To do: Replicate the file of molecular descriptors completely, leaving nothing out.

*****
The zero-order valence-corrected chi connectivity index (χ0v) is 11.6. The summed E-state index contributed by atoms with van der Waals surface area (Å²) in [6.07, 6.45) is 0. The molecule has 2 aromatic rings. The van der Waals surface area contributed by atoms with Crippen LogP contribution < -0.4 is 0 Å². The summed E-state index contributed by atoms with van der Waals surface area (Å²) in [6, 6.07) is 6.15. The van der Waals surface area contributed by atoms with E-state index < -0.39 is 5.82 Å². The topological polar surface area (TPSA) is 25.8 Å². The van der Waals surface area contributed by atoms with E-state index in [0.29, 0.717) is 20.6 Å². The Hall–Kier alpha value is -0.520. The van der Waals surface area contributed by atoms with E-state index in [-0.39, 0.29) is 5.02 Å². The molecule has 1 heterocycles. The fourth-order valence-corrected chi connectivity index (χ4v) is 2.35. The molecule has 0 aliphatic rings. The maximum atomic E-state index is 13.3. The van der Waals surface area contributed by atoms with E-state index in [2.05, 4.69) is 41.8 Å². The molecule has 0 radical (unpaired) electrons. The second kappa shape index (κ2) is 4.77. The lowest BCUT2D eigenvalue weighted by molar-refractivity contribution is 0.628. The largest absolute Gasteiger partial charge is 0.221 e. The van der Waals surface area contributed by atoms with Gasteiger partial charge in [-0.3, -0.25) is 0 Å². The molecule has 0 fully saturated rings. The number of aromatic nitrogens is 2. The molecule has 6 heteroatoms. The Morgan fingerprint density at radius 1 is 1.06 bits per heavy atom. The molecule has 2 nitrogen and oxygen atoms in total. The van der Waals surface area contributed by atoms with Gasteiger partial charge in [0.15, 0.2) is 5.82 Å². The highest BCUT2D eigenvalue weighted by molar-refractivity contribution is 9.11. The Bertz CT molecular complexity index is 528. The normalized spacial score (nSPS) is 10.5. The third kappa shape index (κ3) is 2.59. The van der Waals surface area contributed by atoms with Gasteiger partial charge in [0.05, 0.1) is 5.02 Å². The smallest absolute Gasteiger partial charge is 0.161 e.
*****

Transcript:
The zero-order valence-corrected chi connectivity index (χ0v) is 11.6. The summed E-state index contributed by atoms with van der Waals surface area (Å²) in [6.07, 6.45) is 0. The molecule has 2 aromatic rings. The van der Waals surface area contributed by atoms with Crippen LogP contribution < -0.4 is 0 Å². The summed E-state index contributed by atoms with van der Waals surface area (Å²) in [6, 6.07) is 6.15. The van der Waals surface area contributed by atoms with E-state index < -0.39 is 5.82 Å². The topological polar surface area (TPSA) is 25.8 Å². The van der Waals surface area contributed by atoms with E-state index in [0.29, 0.717) is 20.6 Å². The Hall–Kier alpha value is -0.520. The van der Waals surface area contributed by atoms with E-state index in [-0.39, 0.29) is 5.02 Å². The molecule has 1 heterocycles. The fourth-order valence-corrected chi connectivity index (χ4v) is 2.35. The molecule has 0 aliphatic rings. The maximum atomic E-state index is 13.3. The van der Waals surface area contributed by atoms with E-state index in [2.05, 4.69) is 41.8 Å². The molecule has 0 radical (unpaired) electrons. The second kappa shape index (κ2) is 4.77. The lowest BCUT2D eigenvalue weighted by molar-refractivity contribution is 0.628. The largest absolute Gasteiger partial charge is 0.221 e. The van der Waals surface area contributed by atoms with Gasteiger partial charge in [-0.3, -0.25) is 0 Å². The molecule has 0 fully saturated rings. The number of aromatic nitrogens is 2. The molecule has 6 heteroatoms. The Morgan fingerprint density at radius 1 is 1.06 bits per heavy atom. The molecule has 2 nitrogen and oxygen atoms in total. The van der Waals surface area contributed by atoms with Gasteiger partial charge in [0.15, 0.2) is 5.82 Å². The highest BCUT2D eigenvalue weighted by molar-refractivity contribution is 9.11. The Bertz CT molecular complexity index is 528. The normalized spacial score (nSPS) is 10.5. The third kappa shape index (κ3) is 2.59. The van der Waals surface area contributed by atoms with Gasteiger partial charge in [0.05, 0.1) is 5.02 Å². The smallest absolute Gasteiger partial charge is 0.161 e.